Wednesday 29 November 2017


Financial concerns, a reluctance to leave friends and family in the UK and uncertainty about foreign language skills have dampened UK student interest in studying abroad, according to new survey findings published today by the British Council.

 ‘Broadening Horizons: Addressing the needs of a new generation’ surveyed 1,033 UK-domiciled students about their overseas study aspirations. Only 18 per cent of surveyed UK undergraduates said they were interested in some form of overseas study, down from 34 per cent in 2015.

 According to the survey, students said they would have more interest under certain circumstances: seventy per cent of respondents who did not want to study abroad said they would consider it with funding assistance. Over half stated they would be motivated by evidence that study abroad would enhance their job prospects.

 “Today’s students face a quickly transforming world and have to contend with instability on a number of fronts,” said Zainab Malik, Research Director for Education Intelligence, the British Council’s global higher education research service. “The UK’s place in an unpredictable global environment remains undefined, the pound sterling remains weak and political and economic shifts have left young people feeling lost and uncertain about their future.”

 Ms Malik, the report’s author, added: “As a result, messaging regarding the benefits of study abroad, particularly those related to employability, must take into account this unique set of circumstances in order to effectively incentivise students to take a risk and go overseas.”

 Of the total sample, 727 (70%) indicated that they were not considering overseas study, whilst 119 (12%) stated they were unsure. The top academic barrier to studying abroad was that the UK offers the highest quality education globally (36%).  

Gaps in the delivery of information about study abroad persist.  Students perceived a lack of evidence that international experience enhances job prospects. Difficulties accessing timely and relevant information about study abroad from institutions also remained a barrier. Some students indicated their universities had not explained the benefits or options to them in detail, or even at all.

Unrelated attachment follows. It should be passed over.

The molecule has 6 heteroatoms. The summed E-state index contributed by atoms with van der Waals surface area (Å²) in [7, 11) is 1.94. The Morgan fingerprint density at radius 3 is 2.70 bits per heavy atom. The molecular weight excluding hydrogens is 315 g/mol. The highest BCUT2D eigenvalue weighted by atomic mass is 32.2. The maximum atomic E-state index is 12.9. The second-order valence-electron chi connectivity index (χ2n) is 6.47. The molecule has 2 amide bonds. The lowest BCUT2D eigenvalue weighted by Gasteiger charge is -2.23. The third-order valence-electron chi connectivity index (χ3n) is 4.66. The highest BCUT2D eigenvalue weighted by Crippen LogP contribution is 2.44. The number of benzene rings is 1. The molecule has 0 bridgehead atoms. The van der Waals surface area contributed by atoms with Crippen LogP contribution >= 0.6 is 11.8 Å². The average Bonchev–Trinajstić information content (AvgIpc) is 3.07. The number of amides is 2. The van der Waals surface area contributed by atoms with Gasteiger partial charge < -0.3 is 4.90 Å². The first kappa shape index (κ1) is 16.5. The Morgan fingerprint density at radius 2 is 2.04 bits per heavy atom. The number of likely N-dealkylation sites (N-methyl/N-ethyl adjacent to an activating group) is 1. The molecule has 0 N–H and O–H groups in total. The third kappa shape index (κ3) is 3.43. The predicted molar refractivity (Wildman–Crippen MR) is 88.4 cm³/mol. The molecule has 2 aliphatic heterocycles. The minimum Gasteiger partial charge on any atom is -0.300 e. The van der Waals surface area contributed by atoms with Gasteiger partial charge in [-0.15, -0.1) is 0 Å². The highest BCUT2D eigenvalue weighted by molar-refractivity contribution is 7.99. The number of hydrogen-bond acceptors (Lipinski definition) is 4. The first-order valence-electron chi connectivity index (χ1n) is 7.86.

The report recommends strong, institutional-wide messaging alongside innovative solutions. Partnerships, new funding models and technology should be used to encourage UK students to gain international experience.  Delivering the messaging early in the undergraduate career is key.

Mounting evidence linking mobility with better jobs and salaries is available in the UK.  These studies must be highlighted for students to appreciate the benefits of the experience despite the costs.

The report finds the US is still the number one destination of choice for UK students in 2017, but the percentage of students that selected this option fell to 22 per cent from 40 per cent in 2015. The top desired study destinations were Anglophone or European countries plus Japan and China.

Notes to Editor


The British Council Broadening Horizons series has examined drivers for and barriers to outward mobility since 2013.  There are many definitions of mobility but for the purposes of this research we are studying the aspirations of undergraduates with regards to studying abroad for any amount of time.

The 2017 data used in this report was gathered in May of 2017, in cooperation with the National Union of Students (NUS).  UK-domiciled students enrolled in undergraduate courses were surveyed and 1,033 responses were collected and analysed.  

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About the British Council

 The British Council is the UK’s international organisation for cultural relations and educational opportunities. We work with over 100 countries in the fields of arts and culture, English language, education and civil society. Last year we reached over 65 million people directly and 731 million people overall including online, broadcasts and publications. We make a positive contribution to the countries we work with – changing lives by creating opportunities, building connections and engendering trust. Founded in 1934 we are a UK charity governed by Royal Charter and a UK public body. We receive 15 per cent core funding grant from the UK government.